The Columbus Museum of Art (OH) will be showing fifty of Hopkins' color woodblock prints, from December 14, 2007 - March 2, 2008. The exhibition will travel to the Springfield (OH) Museum of Art March 15 - June 1, 2008 and to the Provincetown (MA) Art Association and Museum June - August, 2008.

28 November 2007

Printing the Third Reduction


In traditional Japanese woodblock prints, a keyblock was often used. The keyblock was usually a black outline of the artwork to which all of the color blocks were registered. This third reduction of the block in my Bethlehem print is acting as a sort of keyblock in the sense that it gives the piece its definition. I used a very red purple color which came out more violet when it overprinted the blues underneath.

One more block to carve and print. This will be a border that I'll cut on a fresh block.

25 November 2007

Bethlehem: Third Reduction


I've had so much illustration work to do the past couple of months that this print has had to take more of a back seat than I'd like. But I'm plugging away at it. Of the 3 "birthplaces" prints (Bethlehem, Mecca and Lumbini) I chose to do Bethlehem first so that I would be working on it during the Christian season of Advent, the four weeks before the celebration of Christ's birth on Christmas. I do expect to have the print finished by then.

18 November 2007

Bethlehem: Printing Second State Block


Early last week I cut the index finger of my left hand rather badly. I'm quite careful when handling woodcut tools, but I'm very cavalier about x-acto knives. Holy cow, those things are sharp! I was cutting a mat. More proof that matting and framing should be left to the professionals.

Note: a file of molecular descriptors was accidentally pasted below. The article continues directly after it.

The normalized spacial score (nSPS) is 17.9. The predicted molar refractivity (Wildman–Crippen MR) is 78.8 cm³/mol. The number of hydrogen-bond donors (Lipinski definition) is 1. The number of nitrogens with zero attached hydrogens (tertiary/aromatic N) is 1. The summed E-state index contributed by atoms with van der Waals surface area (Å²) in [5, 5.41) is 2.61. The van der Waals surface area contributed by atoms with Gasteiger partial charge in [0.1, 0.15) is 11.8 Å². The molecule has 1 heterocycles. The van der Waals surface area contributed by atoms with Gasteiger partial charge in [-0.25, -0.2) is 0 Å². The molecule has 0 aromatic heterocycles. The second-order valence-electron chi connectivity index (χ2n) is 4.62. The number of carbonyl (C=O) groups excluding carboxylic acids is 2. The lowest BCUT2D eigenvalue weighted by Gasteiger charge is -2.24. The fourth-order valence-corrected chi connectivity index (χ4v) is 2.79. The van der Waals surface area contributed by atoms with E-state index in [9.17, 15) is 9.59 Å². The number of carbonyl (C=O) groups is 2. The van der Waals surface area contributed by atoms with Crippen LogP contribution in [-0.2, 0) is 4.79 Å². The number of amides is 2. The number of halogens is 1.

Anyway, my finger is on the mend and I was able to fit in a printing session on Saturday. Above is the next layer on the Bethlehem print. I've left the full border visible so you can see the little notches I've cut in the paper for registration.

I think this is all I need to print with this state of the block, so it's time to carve again for the next reduction.

09 November 2007

Ready to Print Again


I took some time this morning before work to do the last section of the second round of cuts for the Bethlehem print. Not sure when I'll have the opportunity to print again, as I have a lot of illustration work to do. Maybe toward the end of next week I'll be able to make some time.

08 November 2007

Map Lovers Unite (In Chicago!)


Knowing of my love for maps, a friend from Baren Forum, Sharen Linder, recently alerted me to The Festival of Maps Chicago, a city-wide celebration of maps that will be going on for the next couple of months. The Field Museum is having a huge show of maps titled Maps: Finding Our Place in the World which explores the history of wayfinding across time, space, and cultures.

Other participating institutions include The Adler Planetarium (Mapping the Universe) and The Chicago Botanic Garden (Rare Maps: Journeys of Plant Explorers), among many others.

I think a trip to Chicago is in order!

print by Sharen Linder: phone book map in chine colle under an etching

06 November 2007

It's About Time

Back in the 1980s when I was first learning to use the computer to draw (Adobe Illustrator Version 1.0), I would lie down at night after a long day on the machine with strange visions of manipulating time and space as I fell asleep. I would see the world before me begin to get larger and larger, as when zooming in on the computer screen, or I would watch as an imaginary scene would dissolve into overlapping colored shapes. It was as if my mind was continuing to explore the mesmerizing new world that had been opened to it even as I slept.